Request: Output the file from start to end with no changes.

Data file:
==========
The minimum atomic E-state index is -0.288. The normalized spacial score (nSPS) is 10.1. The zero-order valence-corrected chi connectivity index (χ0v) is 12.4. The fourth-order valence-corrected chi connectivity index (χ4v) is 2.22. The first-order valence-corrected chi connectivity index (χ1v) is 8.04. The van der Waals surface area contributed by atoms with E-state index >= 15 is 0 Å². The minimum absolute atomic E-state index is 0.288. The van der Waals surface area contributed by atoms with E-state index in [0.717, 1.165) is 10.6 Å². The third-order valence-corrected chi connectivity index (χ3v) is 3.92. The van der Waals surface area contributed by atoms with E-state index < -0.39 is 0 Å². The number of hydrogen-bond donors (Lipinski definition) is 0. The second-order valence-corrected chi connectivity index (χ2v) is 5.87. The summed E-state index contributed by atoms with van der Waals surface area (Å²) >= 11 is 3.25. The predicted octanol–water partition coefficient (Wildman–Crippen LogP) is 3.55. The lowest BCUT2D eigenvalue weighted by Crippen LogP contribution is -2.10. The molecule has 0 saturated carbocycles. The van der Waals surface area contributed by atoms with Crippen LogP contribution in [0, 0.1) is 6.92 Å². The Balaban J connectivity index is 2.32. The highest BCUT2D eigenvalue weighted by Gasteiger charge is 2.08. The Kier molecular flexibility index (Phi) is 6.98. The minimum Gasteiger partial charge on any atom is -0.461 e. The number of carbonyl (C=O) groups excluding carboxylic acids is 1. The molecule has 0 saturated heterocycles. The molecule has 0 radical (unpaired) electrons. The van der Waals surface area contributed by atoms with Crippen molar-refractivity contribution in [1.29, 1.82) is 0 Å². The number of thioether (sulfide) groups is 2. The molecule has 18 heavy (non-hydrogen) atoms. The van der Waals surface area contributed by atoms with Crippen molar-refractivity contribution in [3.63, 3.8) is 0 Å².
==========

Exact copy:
The minimum atomic E-state index is -0.288. The normalized spacial score (nSPS) is 10.1. The zero-order valence-corrected chi connectivity index (χ0v) is 12.4. The fourth-order valence-corrected chi connectivity index (χ4v) is 2.22. The first-order valence-corrected chi connectivity index (χ1v) is 8.04. The van der Waals surface area contributed by atoms with E-state index >= 15 is 0 Å². The minimum absolute atomic E-state index is 0.288. The van der Waals surface area contributed by atoms with E-state index in [0.717, 1.165) is 10.6 Å². The third-order valence-corrected chi connectivity index (χ3v) is 3.92. The van der Waals surface area contributed by atoms with E-state index < -0.39 is 0 Å². The number of hydrogen-bond donors (Lipinski definition) is 0. The second-order valence-corrected chi connectivity index (χ2v) is 5.87. The summed E-state index contributed by atoms with van der Waals surface area (Å²) >= 11 is 3.25. The predicted octanol–water partition coefficient (Wildman–Crippen LogP) is 3.55. The lowest BCUT2D eigenvalue weighted by Crippen LogP contribution is -2.10. The molecule has 0 saturated carbocycles. The van der Waals surface area contributed by atoms with Crippen LogP contribution in [0, 0.1) is 6.92 Å². The Balaban J connectivity index is 2.32. The highest BCUT2D eigenvalue weighted by Gasteiger charge is 2.08. The Kier molecular flexibility index (Phi) is 6.98. The minimum Gasteiger partial charge on any atom is -0.461 e. The number of carbonyl (C=O) groups excluding carboxylic acids is 1. The molecule has 0 saturated heterocycles. The molecule has 0 radical (unpaired) electrons. The van der Waals surface area contributed by atoms with Crippen molar-refractivity contribution in [1.29, 1.82) is 0 Å². The number of thioether (sulfide) groups is 2. The molecule has 18 heavy (non-hydrogen) atoms. The van der Waals surface area contributed by atoms with Crippen molar-refractivity contribution in [3.63, 3.8) is 0 Å².